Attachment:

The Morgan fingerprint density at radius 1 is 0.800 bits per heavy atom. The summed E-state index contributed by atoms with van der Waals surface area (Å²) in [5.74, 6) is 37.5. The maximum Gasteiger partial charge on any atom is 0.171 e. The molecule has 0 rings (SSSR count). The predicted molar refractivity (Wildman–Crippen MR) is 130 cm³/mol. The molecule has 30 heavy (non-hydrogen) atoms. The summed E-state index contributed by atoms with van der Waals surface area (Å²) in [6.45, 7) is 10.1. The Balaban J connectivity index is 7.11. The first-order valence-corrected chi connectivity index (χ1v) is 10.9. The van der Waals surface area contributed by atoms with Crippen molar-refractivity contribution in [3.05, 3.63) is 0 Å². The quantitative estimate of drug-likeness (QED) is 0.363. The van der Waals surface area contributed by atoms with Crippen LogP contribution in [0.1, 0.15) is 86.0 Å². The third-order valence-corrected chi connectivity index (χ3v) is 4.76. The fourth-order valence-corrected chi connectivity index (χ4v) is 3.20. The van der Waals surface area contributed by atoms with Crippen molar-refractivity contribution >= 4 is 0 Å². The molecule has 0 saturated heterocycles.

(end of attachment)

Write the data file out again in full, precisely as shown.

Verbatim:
The Morgan fingerprint density at radius 1 is 0.800 bits per heavy atom. The summed E-state index contributed by atoms with van der Waals surface area (Å²) in [5.74, 6) is 37.5. The maximum Gasteiger partial charge on any atom is 0.171 e. The molecule has 0 rings (SSSR count). The predicted molar refractivity (Wildman–Crippen MR) is 130 cm³/mol. The molecule has 30 heavy (non-hydrogen) atoms. The summed E-state index contributed by atoms with van der Waals surface area (Å²) in [6.45, 7) is 10.1. The Balaban J connectivity index is 7.11. The first-order valence-corrected chi connectivity index (χ1v) is 10.9. The van der Waals surface area contributed by atoms with Crippen molar-refractivity contribution in [3.05, 3.63) is 0 Å². The quantitative estimate of drug-likeness (QED) is 0.363. The van der Waals surface area contributed by atoms with Crippen LogP contribution in [0.1, 0.15) is 86.0 Å². The third-order valence-corrected chi connectivity index (χ3v) is 4.76. The fourth-order valence-corrected chi connectivity index (χ4v) is 3.20. The van der Waals surface area contributed by atoms with Crippen molar-refractivity contribution >= 4 is 0 Å². The molecule has 0 saturated heterocycles.